It genuinely perplexes me. There are so many potential explanations it’s hard to work out which are relevant, never mind common for those creating and experiencing this sort of fiction. So I’ll ask – do you enjoy dark science fiction, the stuff where bleakness plays a larger part in the setting than hope? And what about it appeals to you?
The phrase ‘world building’ sounds so positive and constructive. Of course for us as creators it is – we’re dreaming up another reality to put down on the page or screen. But that doesn’t mean it’s always going to feel constructive to the inhabitants of that world.
I mentioned Watch the World Die, the game of collaborative apocalypses, in my post on story games. I had it pegged as a potentially useful world building exercise, so last night Laura and I gave it a go.
WtWD as a writing tool
WtWD is about creating an apocalyptic scenario, describing how the end of civilisation as we know it comes about. Like Microscope it’s pretty free wheeling, though it’s narrower in its focus and designed more to inspire you with its list of possible scenarios than to send you running off in all sorts of crazy directions.
While it doesn’t energise the creative faculties to the same extent that Microscope does, I can see WtWD being helpful to writers in two ways. One is that, like any good creative exercise, it sets some limits and makes you work within them, leading your brain to make connections you didn’t expect.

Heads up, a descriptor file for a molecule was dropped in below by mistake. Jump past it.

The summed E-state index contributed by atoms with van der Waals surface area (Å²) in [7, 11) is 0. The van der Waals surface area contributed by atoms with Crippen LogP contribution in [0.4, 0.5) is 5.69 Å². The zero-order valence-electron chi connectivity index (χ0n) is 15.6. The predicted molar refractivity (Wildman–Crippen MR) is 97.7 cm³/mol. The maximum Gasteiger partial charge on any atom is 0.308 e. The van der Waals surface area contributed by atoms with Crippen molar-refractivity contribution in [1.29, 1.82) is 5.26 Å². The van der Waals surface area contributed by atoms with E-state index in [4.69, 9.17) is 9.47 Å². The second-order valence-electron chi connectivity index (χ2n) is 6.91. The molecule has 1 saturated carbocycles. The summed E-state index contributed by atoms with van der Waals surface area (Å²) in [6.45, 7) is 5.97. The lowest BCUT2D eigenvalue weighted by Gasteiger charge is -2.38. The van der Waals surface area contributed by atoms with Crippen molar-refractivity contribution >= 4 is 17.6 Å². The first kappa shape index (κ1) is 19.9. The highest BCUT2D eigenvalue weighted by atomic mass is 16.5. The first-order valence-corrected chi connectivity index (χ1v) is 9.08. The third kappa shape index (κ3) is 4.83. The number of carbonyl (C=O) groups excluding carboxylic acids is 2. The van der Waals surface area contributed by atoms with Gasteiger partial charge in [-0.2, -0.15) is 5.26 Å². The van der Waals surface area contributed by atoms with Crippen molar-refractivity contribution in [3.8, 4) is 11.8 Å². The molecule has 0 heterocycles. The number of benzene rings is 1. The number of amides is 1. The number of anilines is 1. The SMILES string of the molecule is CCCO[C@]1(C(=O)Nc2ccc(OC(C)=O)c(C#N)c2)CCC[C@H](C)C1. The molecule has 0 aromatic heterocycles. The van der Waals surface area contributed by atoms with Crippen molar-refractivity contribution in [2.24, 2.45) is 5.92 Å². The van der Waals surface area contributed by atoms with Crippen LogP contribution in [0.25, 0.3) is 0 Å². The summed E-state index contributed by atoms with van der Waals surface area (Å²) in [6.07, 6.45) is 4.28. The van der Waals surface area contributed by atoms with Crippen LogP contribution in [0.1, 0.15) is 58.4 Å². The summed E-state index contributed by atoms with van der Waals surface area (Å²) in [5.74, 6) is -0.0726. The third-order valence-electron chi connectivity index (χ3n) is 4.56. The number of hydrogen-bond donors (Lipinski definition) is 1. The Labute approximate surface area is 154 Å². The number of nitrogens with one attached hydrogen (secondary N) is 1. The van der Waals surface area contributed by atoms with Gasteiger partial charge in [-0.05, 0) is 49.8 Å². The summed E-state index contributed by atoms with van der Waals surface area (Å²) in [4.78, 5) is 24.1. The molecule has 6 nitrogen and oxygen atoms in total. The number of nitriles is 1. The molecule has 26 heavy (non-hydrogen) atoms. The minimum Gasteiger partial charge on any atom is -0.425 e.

The other is that it’s a handy shortcut if you want a well-developed post-apocalyptic scenario for a story and don’t want to spend hours on it. A few dice rolls, a couple of sentences expanding on each result, and you’ll have what feels like an in depth history without having to dream it all up from scratch. You could even use it to flesh out an apocalypse you’ve already half developed. It’s perfect for short story writing, where you want to create the impression of depth without investing disproportionate time in planning.
So if you like your settings dark then this could be pretty useful.
WtWD as a game
Though not pitched in the same way as a roleplaying game, WtWD is most similar to Microscope, being another collaborative story telling / world building exercise. I think we might see these narrative games emerge as a genre over the next few years, because they really don’t fit within the category of roleplay games, where Microscope is marketed.
WtWD is to Microscope as a quick round of dice game Heckmeck is to spending the day playing Britannia. It’s a quick, pallet cleansing game that you’ll get done in half an hour. It’s fun but without the time commitment or the sense of deep engagement that comes with a longer game. It’s a good world building game for someone who finds Microscope intimidating, with its back-and-forth chronology and wide open spaces of the imagination.
One more tool in the box
WtWD is free to to download and adds one more tool to your writers’ toolbox / games collection. All you need is a pen and a couple of six sided dice, so why not give it a go?
Picture by Maxwell Hamilton via Flickr creative commons